LeBron James said this about an hour before Wednesday’s loss to the Oklahoma City Thunder:
“The way we’re playing right now, we’d love to start [the playoffs] right now, but we got another month to continue to get better, continue to hone our skills and work out some of the things that may be going on.
“We’re ready. I know I’m ready, but I’m not going to take for granted this last month.”
A few hours later, the Heat lost 96-85 to Oklahoma City, which has won five in a row and could be a “dark horse” to win the Western Conference, according to Dwyane Wade. Although neither James nor Wade was too upset about Wednesday’s loss to a formidable team on a hot streak, work still remains, apparently, for the Heat.
Consecutive wins against the Lakers, Grizzlies and Spurs calmed fears of an epic collapse, but the fact remains that the Heat has lost six of its past nine games and, on Thursday, was three games behind the Chicago Bulls and Boston Celtics in the Eastern Conference standings with just 14 games left in the regular season.
Catching the Celtics and Bulls, who both hold playoff tiebreakers against the Heat, will be difficult and Wade said Wednesday night that focusing on a 14-game winning streak to end the season would put too much pressure on his team. The Heat (46-22) traveled to Atlanta on Thursday for an away game against the Hawks on Friday night before returning home for a game against the Denver Nuggets on Saturday.
“We have to pick ourselves up, regroup, refresh and get focused for the game on Friday in Atlanta,” Heat coach Erik Spoelstra said.
The Heat is 1-1 against the Hawks, who have lost five of their past seven games. Miami could be without reserve center Zydrunas Ilgauskas on Friday. Ilgauskas has missed three games in a row because of an infection in his foot caused by stepping on a nail at his home. Although the Heat’s aggressive group-rebounding mentality did well against the Lakers, Grizzlies and Spurs during its three-game winning streak, the Heat was outrebounded 51-40 by the Thunder.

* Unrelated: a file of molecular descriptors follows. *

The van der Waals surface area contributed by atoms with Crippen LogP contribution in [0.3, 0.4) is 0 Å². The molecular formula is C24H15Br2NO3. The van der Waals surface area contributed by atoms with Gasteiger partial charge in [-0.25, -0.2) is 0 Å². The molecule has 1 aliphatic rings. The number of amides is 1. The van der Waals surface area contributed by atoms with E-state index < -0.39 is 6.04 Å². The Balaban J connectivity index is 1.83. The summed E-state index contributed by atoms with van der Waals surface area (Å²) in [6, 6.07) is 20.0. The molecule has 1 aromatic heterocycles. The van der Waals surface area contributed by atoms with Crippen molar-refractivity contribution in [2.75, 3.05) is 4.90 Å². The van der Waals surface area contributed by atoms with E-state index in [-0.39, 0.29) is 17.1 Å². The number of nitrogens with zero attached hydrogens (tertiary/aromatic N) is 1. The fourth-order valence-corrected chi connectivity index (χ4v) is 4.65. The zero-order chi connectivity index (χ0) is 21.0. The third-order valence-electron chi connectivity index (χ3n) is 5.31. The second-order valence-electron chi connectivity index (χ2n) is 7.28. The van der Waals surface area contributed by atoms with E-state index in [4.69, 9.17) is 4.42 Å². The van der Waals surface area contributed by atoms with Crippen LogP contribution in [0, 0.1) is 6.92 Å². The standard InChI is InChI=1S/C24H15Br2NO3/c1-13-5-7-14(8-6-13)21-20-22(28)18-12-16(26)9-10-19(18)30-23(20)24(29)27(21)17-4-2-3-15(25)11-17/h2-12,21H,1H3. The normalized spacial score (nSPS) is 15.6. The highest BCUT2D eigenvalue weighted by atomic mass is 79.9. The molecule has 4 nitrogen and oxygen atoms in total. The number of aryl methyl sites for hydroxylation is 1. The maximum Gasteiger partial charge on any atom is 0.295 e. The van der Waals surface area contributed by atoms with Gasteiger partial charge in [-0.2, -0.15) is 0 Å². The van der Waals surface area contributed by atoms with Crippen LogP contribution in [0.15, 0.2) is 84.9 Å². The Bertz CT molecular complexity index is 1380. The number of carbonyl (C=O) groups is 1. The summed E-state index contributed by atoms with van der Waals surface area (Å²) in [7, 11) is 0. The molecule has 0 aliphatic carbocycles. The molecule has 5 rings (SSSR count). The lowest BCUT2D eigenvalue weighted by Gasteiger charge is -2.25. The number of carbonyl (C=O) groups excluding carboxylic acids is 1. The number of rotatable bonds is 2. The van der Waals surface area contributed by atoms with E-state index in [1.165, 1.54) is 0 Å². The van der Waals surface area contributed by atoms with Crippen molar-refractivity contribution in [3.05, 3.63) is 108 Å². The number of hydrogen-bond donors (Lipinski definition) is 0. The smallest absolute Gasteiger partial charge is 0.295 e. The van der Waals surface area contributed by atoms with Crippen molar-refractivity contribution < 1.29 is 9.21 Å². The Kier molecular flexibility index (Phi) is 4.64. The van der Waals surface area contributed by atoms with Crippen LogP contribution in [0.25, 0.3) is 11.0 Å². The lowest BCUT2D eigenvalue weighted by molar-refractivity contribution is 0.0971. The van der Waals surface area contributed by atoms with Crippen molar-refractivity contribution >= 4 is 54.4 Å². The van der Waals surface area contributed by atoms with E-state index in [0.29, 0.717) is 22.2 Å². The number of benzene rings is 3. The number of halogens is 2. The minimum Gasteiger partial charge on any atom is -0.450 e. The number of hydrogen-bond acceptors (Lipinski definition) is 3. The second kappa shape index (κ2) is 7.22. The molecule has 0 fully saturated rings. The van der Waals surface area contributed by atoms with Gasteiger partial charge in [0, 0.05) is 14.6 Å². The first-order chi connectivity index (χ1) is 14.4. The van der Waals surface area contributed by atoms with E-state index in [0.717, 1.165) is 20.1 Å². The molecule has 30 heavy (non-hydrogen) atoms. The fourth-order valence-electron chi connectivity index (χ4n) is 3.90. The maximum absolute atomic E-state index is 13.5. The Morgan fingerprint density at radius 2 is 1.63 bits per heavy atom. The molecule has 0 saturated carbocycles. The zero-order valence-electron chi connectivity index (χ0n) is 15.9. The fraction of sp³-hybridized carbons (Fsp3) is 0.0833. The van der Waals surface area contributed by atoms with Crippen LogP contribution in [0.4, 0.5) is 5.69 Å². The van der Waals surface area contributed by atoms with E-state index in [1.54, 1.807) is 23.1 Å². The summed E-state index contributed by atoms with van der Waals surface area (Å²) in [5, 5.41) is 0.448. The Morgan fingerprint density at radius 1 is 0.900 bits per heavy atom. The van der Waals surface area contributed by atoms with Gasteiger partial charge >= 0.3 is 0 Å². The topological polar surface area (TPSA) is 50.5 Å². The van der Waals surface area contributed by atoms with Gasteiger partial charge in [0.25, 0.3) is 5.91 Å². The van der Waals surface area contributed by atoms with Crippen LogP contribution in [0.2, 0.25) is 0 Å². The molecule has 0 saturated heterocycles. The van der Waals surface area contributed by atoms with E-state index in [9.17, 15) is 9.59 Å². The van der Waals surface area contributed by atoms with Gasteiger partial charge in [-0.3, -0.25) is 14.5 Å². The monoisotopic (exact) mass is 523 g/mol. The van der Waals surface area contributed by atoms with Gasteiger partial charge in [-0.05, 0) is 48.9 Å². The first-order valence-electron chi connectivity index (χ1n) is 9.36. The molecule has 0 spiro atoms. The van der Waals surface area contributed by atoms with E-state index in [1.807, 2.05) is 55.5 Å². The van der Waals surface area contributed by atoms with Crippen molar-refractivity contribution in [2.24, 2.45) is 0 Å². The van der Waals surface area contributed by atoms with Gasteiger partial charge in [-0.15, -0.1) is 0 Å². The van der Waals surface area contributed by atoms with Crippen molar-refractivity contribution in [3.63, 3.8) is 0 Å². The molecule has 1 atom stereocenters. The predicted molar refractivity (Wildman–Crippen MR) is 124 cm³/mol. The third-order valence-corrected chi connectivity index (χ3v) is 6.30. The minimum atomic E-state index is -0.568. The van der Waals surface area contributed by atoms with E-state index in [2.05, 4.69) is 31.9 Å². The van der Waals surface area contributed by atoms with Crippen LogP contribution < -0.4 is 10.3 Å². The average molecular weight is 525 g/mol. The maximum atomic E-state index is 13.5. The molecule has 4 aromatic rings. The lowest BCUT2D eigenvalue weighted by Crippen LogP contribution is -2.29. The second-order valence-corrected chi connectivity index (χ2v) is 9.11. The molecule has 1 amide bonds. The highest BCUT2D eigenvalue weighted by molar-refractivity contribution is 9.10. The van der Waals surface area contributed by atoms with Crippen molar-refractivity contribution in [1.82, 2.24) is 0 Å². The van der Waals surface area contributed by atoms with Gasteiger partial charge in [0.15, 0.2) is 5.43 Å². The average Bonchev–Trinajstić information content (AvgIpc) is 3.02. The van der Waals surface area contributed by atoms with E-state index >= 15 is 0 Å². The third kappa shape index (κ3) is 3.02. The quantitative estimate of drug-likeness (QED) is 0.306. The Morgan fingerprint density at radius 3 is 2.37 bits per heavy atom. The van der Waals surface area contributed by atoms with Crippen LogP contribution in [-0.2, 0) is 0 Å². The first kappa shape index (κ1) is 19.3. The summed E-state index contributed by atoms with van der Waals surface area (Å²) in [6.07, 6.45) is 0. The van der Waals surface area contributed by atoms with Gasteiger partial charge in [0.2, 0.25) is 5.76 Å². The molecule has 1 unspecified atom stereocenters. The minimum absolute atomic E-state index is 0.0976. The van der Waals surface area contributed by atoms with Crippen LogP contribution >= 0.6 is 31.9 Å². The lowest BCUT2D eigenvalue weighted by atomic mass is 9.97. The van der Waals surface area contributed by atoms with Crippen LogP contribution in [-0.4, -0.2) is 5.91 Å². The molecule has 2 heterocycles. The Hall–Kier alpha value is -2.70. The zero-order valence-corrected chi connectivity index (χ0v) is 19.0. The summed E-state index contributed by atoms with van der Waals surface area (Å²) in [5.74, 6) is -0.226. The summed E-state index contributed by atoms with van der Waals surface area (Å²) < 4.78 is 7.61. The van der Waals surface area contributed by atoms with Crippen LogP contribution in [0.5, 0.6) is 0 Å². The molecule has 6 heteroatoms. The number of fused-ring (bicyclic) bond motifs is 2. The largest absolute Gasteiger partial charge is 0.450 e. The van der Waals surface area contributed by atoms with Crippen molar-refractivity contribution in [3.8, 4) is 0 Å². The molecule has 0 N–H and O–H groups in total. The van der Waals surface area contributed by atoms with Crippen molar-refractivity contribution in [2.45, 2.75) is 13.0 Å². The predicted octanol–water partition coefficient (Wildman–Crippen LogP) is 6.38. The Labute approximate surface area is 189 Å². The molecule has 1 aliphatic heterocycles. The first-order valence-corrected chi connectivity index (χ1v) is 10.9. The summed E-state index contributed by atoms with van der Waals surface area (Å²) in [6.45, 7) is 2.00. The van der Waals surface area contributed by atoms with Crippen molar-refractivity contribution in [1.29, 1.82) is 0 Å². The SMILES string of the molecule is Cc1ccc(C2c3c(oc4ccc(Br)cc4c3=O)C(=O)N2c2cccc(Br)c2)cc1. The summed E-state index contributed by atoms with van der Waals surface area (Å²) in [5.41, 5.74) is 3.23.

“In this league, to have success against the best teams, you have to have bigs,” Spoelstra said before Wednesday’s game.
The Heat’s three centers combined for seven rebounds against the Thunder, which recently acquired center Kendrick Perkins from the Celtics. Perkins, who started Wednesday, had five rebounds in 19 minutes. Reserve center Nazr Mohammad, acquired in a trade with the Charlotte Bobcats, had nine rebounds in 16 minutes.
“They did a great job getting prepared for the Western Conference,” said Wade, when asked about the Thunder’s new additions. “They’re going to be right there in the thick of things because they added some beef up front.”
The Thunder’s collective size limited the Heat’s ability to penetrate, and the Heat’s 17.6 percent three-point shooting (3 of 17) did little to offset the mismatch. Wade and James combined to shoot 35.7 percent (15 of 42) from the field.
The Thunder shot just 39.8 percent Wednesday but outscored the Heat 24-10 on second-chance points thanks to 17 offensive rebounds. The Heat has held four consecutive opponents to under 41 percent shooting, which offered some consolation after Wednesday’s defeat.
“[Wednesday night] is not one of those games where you feel bad about how you played,” James said. “We can be satisfied with this loss because we know we kept a team [from] shooting 40 percent from the floor. It’s nothing to hold our heads about.”